5.    Projection of cashflow: Cashflow projection consists of predicting the amounts of funds that flow into and out of a business. It includes all projected income and expenses. Cash flow forecasting is important because if a business runs out of cash and is not able to obtain new finance, it will become broke. It is said that “cash is king” or “cash is the life-blood” of all businesses, particularly start-ups and farm enterprises. Projecting your cashflows can help your farming business in the following ways:

  •  Planning: When planning for future changes or operations on the farm, you need to understand the financial impact of those operations and changes. You need to ask yourself whether you will have enough funds. If no, where else can you get money from? Etc. As a farmer, preparing a cash flow projection will give you the information to answer these questions and make decisions.
  •  Borrowing from the bank: A cash flow statement if presented to the bank can increase your credit score because it demonstrates that you have a plan to repay the loan and that you are proactive in the control of your business finances.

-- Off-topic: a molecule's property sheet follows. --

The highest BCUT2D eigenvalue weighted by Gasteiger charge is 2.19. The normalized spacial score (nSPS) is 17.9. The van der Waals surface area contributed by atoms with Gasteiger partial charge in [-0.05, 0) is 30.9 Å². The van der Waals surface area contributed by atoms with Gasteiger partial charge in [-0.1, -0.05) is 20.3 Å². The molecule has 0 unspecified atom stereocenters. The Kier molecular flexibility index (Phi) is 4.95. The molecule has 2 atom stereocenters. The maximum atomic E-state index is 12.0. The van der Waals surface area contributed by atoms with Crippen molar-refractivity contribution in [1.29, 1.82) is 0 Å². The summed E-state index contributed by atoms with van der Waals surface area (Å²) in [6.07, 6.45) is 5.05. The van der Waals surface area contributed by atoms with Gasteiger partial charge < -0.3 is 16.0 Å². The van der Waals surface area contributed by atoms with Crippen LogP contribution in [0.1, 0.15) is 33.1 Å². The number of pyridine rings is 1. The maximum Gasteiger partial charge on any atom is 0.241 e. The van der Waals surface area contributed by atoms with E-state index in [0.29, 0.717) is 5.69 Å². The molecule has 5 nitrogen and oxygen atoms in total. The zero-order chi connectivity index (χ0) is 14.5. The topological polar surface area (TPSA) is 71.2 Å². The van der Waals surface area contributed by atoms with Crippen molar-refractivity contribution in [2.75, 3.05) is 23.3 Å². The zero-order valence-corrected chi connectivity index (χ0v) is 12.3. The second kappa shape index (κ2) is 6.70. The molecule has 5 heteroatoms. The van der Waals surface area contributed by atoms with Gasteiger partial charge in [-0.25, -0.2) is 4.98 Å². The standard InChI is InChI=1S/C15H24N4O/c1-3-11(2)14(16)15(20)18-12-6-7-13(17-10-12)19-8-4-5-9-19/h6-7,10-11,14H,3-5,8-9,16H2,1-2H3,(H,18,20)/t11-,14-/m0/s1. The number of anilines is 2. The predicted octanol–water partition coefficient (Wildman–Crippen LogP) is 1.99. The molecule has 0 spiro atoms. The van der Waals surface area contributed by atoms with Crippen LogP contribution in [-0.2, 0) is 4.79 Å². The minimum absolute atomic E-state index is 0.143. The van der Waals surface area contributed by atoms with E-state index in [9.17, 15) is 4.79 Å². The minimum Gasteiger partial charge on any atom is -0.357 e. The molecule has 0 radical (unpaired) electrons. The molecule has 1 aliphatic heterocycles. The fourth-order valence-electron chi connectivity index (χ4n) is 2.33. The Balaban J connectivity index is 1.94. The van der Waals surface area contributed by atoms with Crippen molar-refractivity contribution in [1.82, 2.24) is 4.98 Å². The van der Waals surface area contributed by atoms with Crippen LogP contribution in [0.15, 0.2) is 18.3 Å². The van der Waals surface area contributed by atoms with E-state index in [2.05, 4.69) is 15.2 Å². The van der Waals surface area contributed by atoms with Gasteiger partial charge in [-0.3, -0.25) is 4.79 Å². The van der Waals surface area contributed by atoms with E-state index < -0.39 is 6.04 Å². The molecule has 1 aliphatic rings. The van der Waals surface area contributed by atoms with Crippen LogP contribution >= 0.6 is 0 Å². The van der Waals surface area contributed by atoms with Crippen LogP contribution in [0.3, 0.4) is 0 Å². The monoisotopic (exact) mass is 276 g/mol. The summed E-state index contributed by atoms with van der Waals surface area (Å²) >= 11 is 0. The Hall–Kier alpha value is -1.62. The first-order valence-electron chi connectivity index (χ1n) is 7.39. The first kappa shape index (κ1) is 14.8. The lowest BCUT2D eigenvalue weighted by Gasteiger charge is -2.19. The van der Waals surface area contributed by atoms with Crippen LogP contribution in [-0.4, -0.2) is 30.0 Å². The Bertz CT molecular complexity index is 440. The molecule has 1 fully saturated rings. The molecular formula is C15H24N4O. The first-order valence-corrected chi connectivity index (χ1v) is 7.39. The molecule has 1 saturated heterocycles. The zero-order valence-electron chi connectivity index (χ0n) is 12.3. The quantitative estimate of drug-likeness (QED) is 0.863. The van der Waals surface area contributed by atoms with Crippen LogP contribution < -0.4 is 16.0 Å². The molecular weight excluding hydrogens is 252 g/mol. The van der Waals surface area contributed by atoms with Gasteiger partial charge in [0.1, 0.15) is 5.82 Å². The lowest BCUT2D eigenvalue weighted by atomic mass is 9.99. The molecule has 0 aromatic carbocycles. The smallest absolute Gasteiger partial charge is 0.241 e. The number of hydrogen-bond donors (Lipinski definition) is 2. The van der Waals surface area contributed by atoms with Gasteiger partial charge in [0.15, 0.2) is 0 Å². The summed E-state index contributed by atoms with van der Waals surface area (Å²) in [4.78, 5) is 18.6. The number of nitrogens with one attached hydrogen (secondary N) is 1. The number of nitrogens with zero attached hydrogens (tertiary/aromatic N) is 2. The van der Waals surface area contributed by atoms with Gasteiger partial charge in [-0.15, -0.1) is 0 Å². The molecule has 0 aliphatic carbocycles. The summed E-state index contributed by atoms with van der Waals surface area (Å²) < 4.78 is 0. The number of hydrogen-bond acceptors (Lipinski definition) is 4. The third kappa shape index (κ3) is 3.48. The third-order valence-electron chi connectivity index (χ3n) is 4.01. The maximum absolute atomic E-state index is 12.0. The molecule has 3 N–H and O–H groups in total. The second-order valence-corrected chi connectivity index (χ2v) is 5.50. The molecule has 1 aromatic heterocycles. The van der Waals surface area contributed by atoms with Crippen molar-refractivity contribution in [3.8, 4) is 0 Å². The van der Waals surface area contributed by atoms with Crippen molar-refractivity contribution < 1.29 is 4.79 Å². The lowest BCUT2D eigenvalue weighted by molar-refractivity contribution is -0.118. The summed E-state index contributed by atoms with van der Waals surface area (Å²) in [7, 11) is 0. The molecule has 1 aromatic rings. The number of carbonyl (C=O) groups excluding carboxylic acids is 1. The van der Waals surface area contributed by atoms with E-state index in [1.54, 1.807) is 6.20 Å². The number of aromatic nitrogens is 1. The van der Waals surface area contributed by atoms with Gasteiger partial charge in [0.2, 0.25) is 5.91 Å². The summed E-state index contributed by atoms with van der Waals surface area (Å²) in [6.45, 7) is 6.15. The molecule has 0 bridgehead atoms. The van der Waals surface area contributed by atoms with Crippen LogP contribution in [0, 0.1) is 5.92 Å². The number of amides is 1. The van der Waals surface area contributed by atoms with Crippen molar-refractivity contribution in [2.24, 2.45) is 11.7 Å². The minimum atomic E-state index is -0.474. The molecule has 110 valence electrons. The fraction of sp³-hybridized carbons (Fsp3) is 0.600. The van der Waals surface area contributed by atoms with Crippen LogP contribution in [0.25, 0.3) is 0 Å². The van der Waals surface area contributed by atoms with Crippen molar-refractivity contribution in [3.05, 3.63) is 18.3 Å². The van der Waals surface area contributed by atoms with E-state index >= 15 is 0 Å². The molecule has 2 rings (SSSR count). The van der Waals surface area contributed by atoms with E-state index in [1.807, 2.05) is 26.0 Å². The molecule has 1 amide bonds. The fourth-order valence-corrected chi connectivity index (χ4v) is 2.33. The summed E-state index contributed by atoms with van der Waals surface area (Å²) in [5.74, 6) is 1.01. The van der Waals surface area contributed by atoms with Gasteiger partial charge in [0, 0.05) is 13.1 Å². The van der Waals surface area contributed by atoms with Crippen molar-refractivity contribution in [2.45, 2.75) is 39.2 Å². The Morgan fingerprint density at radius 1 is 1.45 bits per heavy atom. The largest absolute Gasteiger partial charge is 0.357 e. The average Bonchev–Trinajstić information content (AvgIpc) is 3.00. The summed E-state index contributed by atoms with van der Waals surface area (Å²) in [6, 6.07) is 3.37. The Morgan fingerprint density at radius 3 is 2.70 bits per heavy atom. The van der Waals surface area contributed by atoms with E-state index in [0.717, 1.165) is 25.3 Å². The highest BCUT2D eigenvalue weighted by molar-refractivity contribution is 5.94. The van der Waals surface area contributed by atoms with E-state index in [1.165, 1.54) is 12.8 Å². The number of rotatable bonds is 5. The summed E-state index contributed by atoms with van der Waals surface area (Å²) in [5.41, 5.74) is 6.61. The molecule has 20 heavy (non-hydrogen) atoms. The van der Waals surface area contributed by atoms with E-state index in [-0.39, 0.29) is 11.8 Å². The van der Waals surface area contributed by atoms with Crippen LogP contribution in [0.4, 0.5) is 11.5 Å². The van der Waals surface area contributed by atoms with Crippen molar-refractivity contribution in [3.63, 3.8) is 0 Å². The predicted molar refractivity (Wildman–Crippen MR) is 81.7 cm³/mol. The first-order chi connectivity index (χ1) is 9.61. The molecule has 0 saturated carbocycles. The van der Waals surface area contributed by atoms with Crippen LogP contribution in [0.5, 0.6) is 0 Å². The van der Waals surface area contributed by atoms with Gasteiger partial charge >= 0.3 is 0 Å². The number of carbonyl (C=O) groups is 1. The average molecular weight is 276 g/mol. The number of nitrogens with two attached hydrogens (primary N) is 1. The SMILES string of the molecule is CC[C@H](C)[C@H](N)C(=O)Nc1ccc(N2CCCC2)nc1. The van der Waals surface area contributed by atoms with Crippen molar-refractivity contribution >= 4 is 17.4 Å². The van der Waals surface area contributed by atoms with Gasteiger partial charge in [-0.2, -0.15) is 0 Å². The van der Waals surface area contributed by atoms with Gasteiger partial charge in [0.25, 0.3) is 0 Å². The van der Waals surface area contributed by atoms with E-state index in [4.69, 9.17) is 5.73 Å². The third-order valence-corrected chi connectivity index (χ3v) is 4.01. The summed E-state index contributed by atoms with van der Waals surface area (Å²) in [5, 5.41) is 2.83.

•  Cash management: Farming is a business with two faces: one of heavy cash outflow (purchase of inputs) and another of heavy cash inflow (sale of produce). A farmer needs to be aware of these seasonal fluctuations of cash. A well-prepared cash flow statement can give the farmer a bigger picture of cashflow behavior throughout the season.



From the statement of this farmer, we learn that most farmers fail to plan due to the lack of knowledge on the importance of business planning. Had he planned his farm; he would have escaped the wrath of maize price volatility. However, being aware of the importance of business planning alone is not enough and the farmer needs to learn the various techniques and tools of business planning which include budgeting, cash flow projection, gross margins, and net profit analysis among others. By so doing, the farmer becomes more aware of his business and his business environment.